So now, having followed Ringo, and learned the stalked is also a stalker, they have to gain possession of something they know not what from someone who is clearly unstable. Hell, she herself could be the drum thing. Who knows? All I know is, this episode was fantastic, and I can’t wait for the next one. Rating: 4

No. 6 2

First of all, yowza, this episode contained (courtesy of Safu) probably the most forward proposal for sex I’ve heard in an anime since Mezzo Forte, which was at least part-porn. Second of all, good grief, four frikkin’ years have gone by! We never see the consequences of Shion harboring Nezumi in realtime, only his recollection of it. Basically, his life is ruined; he and his mom are kicked out of No.6 and he’s reduced to working as a park supervisor in “lost town”, far from glittering Chronos.

It was definitely gutsy to let so much time pass. Safu’s role still seems unclear to me, as Shion only sees her as a friend, and she’s leaving for No.5 to study abroad for still another two years. Meanwhile, Lost Town is just as authoritarian as No.6, and when Shion speaks out of turn regarding a mysterious and gruesome death, the government locks him up for malcontentedness.

Fortunately, Nezumi has been watching him from afar, and rescues him in the nick of time. They run into the woods and eventually make it outside the walls of the city to “the real world”, a bleak, sickly, dystopian urban growth sticking to the outside of the wall. It would seem Shion’s journey has just begun. Oh yeah, and what the heck was up with those neck bees? Rating: 3.5

Kamisama Dolls 2

So far Kamisama Dolls is serving up a nice balance of drama, comedy, and action. The characters are appealing, the design is clean and unfussy, and the still-subtle sci-fi/fantasy angle is working so far. In her second week in Tokyo, Kuga finds himself far more involved in the affairs of his village than he would prefer.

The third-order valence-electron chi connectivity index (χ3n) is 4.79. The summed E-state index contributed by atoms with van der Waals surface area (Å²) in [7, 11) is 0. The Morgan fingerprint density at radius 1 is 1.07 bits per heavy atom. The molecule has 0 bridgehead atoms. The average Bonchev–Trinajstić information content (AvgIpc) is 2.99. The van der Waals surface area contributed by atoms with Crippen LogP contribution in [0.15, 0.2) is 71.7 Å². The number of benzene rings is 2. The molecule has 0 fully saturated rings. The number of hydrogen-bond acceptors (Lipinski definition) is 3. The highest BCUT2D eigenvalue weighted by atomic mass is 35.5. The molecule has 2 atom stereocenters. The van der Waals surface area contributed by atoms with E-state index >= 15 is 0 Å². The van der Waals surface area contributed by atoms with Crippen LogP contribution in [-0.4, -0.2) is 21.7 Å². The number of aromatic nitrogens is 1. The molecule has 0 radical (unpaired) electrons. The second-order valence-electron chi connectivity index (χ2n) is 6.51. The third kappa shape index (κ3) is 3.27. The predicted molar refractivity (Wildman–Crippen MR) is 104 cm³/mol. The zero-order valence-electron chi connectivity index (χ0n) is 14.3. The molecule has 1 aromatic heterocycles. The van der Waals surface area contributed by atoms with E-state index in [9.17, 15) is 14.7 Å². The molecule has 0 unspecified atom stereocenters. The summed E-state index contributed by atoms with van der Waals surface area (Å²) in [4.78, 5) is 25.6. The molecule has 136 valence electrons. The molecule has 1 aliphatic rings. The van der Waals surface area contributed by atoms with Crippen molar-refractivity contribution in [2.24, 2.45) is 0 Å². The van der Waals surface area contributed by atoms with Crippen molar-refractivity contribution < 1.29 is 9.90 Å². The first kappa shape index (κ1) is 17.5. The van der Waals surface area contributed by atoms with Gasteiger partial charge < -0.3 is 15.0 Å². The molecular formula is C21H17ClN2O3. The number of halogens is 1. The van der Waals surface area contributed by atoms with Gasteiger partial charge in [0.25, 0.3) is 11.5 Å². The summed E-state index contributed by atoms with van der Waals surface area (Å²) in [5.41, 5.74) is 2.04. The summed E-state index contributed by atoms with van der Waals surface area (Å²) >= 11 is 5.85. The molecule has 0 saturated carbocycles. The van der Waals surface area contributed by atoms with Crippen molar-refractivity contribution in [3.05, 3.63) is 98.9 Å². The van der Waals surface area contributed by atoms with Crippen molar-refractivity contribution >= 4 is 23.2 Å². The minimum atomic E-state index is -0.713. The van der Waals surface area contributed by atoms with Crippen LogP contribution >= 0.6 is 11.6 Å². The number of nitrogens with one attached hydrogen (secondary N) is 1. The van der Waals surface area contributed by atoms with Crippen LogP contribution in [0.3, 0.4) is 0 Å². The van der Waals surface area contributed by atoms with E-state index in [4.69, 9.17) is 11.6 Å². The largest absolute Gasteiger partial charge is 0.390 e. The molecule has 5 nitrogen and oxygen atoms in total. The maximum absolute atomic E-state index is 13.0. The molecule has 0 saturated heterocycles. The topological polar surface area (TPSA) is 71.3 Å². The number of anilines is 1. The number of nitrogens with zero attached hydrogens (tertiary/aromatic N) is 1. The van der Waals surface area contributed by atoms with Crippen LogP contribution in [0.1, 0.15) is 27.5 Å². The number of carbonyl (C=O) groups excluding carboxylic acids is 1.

There’s a good reason for that, and it’s something he’s kept mum from Hibino so far, but we’ve seen in traumatic flashbacks: Temperment-challenged Aki apparently used his kakashi to murder a bunch of villagers, and Kuga couldn’t do anything to stop him, even though he was Kukuri’s Seki back then. Claiming he was ‘fired’ for lack of talent, Kukuri is now Utao’s kakashi (I’m not losing you with all the terms now, am I ?;)

Despite being a little kid, I’m actually enjoying Utao’s character. There’s something really awesomely amusing about the way she gestures emphatically and even mimes while controlling Kukuri, whether she’s using him(her?) to rescue Kuga’s fellow university students from a fire, or playing PS2.

About those students: one of them was Kuuko, a friend of Hibino’s, who is a “true scientist” who briefly saw the kakashi who carried her to safety. If she wasn’t potentially nosy enough, her pop is a detective who has now twice noticed Kuga’s presence in the aftermath of strange occurances. After just two weeks, Kuga and Utao are having serious issues keeping their issues quiet and private. And Aki still lurks, who will make things even more difficult.

So yeah, nice well-rounded episode where the characters bond a little more, the story moves forward, and a couple new faces were introduced. Kuga’s quest for Hibino hits an apparent roadblock when under inquiry from Kuuko, she flatly denies they’re dating. However, there’s hope for Kyohei: she can’t help but want to know more about him and his mysterious past. Rating: 3.5